Back in April I was in Jerusalem to give a paper at a two-day conference on web archiving at the National Library of Israel. The majority of the lectures are now available on YouTube, and mine is below.
It draws on material from three projects, some published, some not. The first was my forthcoming piece on religion in Web history in the Sage Handbook of Web History; the second, another forthcoming piece on cross-border religion in the Irish web (due later this year), and thirdly, this (so far unpublished) paper on British creationism.
(It starts about 28 minutes in).
[UPDATED: 21 June 2018. This book is now in production and should appear before the end of 2018.]
I’m delighted to announce that I have a chapter accepted (subject to peer review) in a forthcoming book of essays on national web domains, The Historical Web and Digital Humanities: the Case of National Web domains. It is edited by Niels Brügger & Ditte Laursen and will be published by Routledge.
Here’s the abstract.
Understanding the limitations of the ccTLD as a proxy for the national web: lessons from cross-border religion in the Northern Irish web sphere
The web archiving community has known for a long while that the country-code top level domain (.uk, .ie) only ever represents a subset (although a very substantial one) of a national web sphere. Every national sphere (when defined as content published within a national jurisdiction) includes very substantial amounts of content that resides within the various geographically non-specific domains, such as .com or .org. However, the current state of knowledge is such that little is known with any certainty about the content that ‘lives’ outside the ccTLD, and what factors determine the choices made by webmasters as to the domain registrations they choose.
The situation is particularly complicated in the island of Ireland, since two political units (the UK and the Republic of Ireland) and two ccTLDs (.uk and .ie) share (as it were) a land border. This chapter takes the case of the Christian churches in Ireland (north and south) as a case study in the mapping (or lack of it) between the nation and the ccTLD. The churches in Ireland are organised on an all-Ireland basis: a reflection of their origins that pre-date the partition of Ireland into north and south.
The chapter makes two distinct but related points. It investigates the degree to which the differing historic attitudes of Protestant and Roman Catholic churches in Northern Ireland to national identity are reflected in patterns of domain registration. Based on data for 2015 and 2016, it shows that Roman Catholic congregations were more likely to register domains outside the .uk ccTLD. However, there was no corresponding prioritisation of registration within .uk for the several Protestant denominations. If organisations which might be expected to register their web estate within a particular national domain do not in fact do so, it suggests that the ‘gravitational pull’ of the ccTLD is weak. Focussing on the Baptist churches in particular, the chapter also shows that the network of links between the individual Baptist church congregations on both sides of the border between 1996 and 2010 was both tightly focussed around the churches in Northern Ireland, and also highly localised within one part of the province, whilst at the same time being spread across four TLDs. While offline patterns of numeric strength and geographic concentration are reflected online, in this case at least, they map only very loosely to the ccTLD. As such, it would seem that the ccTLD on its own is a weak proxy for the national web.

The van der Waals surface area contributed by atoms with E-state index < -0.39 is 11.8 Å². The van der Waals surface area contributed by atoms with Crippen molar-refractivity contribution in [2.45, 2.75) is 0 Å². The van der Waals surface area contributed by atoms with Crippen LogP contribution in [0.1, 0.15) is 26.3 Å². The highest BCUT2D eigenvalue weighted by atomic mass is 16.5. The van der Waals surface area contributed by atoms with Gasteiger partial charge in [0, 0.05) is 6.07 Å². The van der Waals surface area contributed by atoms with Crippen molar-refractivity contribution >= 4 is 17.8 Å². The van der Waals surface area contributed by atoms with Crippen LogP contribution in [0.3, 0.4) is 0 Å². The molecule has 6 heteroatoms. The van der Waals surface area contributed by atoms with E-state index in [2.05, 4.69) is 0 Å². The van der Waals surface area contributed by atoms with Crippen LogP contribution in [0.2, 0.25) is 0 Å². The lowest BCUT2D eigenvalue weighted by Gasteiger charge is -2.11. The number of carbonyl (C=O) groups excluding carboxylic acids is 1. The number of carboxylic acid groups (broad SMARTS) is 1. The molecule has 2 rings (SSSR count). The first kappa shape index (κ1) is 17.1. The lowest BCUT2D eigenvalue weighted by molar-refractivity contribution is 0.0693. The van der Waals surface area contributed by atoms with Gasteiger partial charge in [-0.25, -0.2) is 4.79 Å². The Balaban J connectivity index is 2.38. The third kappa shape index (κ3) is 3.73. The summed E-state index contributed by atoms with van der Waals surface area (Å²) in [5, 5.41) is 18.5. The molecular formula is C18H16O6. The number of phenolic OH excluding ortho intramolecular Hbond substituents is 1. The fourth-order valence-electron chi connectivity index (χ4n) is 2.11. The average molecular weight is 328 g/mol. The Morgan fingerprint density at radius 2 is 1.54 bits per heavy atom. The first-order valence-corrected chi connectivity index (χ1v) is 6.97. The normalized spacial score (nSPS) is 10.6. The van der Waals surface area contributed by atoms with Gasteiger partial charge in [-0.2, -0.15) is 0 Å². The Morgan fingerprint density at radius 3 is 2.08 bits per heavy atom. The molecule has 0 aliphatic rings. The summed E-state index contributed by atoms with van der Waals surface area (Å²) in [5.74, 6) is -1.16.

[UPDATE: the substance of this paper was published in my book on Michael Ramsey.]
With a sigh of relief, I’m now putting the finishing touches to my paper for this week’s conference on Protestant-Catholic conflict, at Stranmillis College in Belfast.
Here’s my conclusion:
“The complexities of the archbishop of Canterbury’s position in relation to Ulster are a microcosm of his wider predicament. Amongst moderate elements, he was seen as an honest broker at the centre of power, able to create a neutral space in which political schemes to end the Troubles might be able to grow. His own public interventions in relation of issues of human rights abroad caused others to see him as a friend of victims of perceived injustice. However, the bulk of the calls upon him to intervene to end the violence were based on either naivety, a lack of information about what was already being done, or a misunderstanding of the powers of Canterbury over the independent Church of Ireland.
“In Protestant eyes, however, there was an inescapable contradiction between Ramsey’s constitutional role as head of a Protestant state church born at the Reformation, and his own fervent commitment to the ecumenical movement and to closer relations with Rome in particular. In this Ramsey was caught between genuine ecumenical enthusiasm within his own church and within the Irish churches on the one hand, and residual anti-Catholic sentiment in the nation at large on the other. The 1960s were a period in which the relationship between the Church of England and the nation was being renegotiated, in relation to the moral law and to conceptions of national identity. Those negotiations, never easy, were intractable to the point of impossibility in an Irish context.